The Jazz Guitar Chord Dictionary
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  1. #26

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    Quote Originally Posted by Danny W.
    As a budding EE and musician in 1957 I built myself an amp. When I started gigging and found myself onstage with several amps & a PA, I realized that death by electrocution would be an ironic exit for someone with my aspirations. In those days, long before grounded outlets were a thing, I decided on a defensive measure, building this:

    Attachment 88159

    It's just a neon pilot light with two 25' test leads. I had couple of slip-on alligator clips to hold things in place if necessary, and used it faithfully after setup to test for voltage between my stuff and everything else on stage. Found many dangerous situations over the years. Finally retired it after all equipment and venues were three wire, but I still carry an outlet tester and plug-in GFCI that I use for outdoor gigs or indoor gigs where I'm on the end of an extension cord of unknown origin, or where I'm picking up noise that suggests a missing ground. I'm long-retired from an engineering career, but still have no intention of death by electrocution.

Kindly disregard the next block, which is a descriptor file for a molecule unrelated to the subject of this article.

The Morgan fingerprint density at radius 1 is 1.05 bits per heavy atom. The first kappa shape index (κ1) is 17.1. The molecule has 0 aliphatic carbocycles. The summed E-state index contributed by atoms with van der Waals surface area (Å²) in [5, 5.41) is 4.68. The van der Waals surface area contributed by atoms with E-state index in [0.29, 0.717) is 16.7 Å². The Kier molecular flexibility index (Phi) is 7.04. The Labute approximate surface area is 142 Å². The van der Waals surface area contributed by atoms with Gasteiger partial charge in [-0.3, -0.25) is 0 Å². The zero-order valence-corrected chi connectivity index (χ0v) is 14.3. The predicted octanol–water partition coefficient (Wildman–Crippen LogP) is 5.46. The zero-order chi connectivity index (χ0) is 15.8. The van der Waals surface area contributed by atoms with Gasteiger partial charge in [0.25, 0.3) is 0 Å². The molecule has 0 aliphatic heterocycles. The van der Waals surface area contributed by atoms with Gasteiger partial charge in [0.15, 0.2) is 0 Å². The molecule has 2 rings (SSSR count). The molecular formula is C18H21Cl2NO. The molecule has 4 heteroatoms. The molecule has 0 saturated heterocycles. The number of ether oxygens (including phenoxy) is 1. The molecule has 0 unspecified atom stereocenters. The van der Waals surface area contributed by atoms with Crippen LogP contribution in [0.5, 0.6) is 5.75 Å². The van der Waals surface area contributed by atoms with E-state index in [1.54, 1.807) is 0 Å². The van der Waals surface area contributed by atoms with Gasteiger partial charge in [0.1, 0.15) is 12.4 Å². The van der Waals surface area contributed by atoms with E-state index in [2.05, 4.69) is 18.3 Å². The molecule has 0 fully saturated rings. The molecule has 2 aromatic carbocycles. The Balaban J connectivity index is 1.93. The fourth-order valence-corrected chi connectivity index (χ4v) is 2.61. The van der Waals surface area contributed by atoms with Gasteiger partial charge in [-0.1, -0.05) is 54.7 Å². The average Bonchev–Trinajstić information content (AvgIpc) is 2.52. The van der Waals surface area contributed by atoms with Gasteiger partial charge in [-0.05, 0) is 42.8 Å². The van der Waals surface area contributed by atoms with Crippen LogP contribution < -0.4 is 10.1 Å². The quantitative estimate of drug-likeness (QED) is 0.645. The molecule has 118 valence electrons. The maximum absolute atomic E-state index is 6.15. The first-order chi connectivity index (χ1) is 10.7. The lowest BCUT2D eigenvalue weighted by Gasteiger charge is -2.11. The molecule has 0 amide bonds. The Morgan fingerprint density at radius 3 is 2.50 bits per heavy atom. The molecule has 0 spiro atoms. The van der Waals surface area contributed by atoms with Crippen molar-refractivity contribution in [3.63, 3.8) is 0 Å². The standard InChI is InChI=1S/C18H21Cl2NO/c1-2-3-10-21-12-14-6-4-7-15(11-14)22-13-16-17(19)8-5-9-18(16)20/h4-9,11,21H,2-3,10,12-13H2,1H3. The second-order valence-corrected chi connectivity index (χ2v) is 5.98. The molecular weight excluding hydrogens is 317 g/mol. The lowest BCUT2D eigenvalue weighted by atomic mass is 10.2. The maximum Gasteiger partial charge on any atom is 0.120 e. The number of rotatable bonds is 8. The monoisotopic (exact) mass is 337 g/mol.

Danny W.

    Ah yes! A GFCI. I've used them once in a blue moon on the past. I've also just used a cheap multimeter, to measure the voltage between my guitar strings, and the amp, or if I sing, the microphone - especially after I got a poke in my month a little under 30 years ago, the first time I stepped up the mic to sing (and play guitar) at a gig. You don't mess with grounding issues.


    The Jazz Guitar Chord Dictionary
  3. #27

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    Quote Originally Posted by Loreto
    Quick question. When changing it to a 3-prong, is it necessary to rewire the grounding? Or simply replacing the cord as-is, and having the ground-prong be a "dummy" simply to get the direction right work out?
    Dude……. You need to connect the ground wire to the amp’s chassis, otherwise you might just as well leave it ungrounded! Preferably with a dedicated bolt secured with a star washer and lock-tight so it will never lose connection:

    You can leave the ‘live’ and ‘neutral’ wires as they are. With a properly grounded amp it doesn’t matter how it’s plugged, live and neutral can be switched around in the wall outlet (overhere in the Netherlands we don’t have a ground pin, we have two grounds on the side in the wall outlets).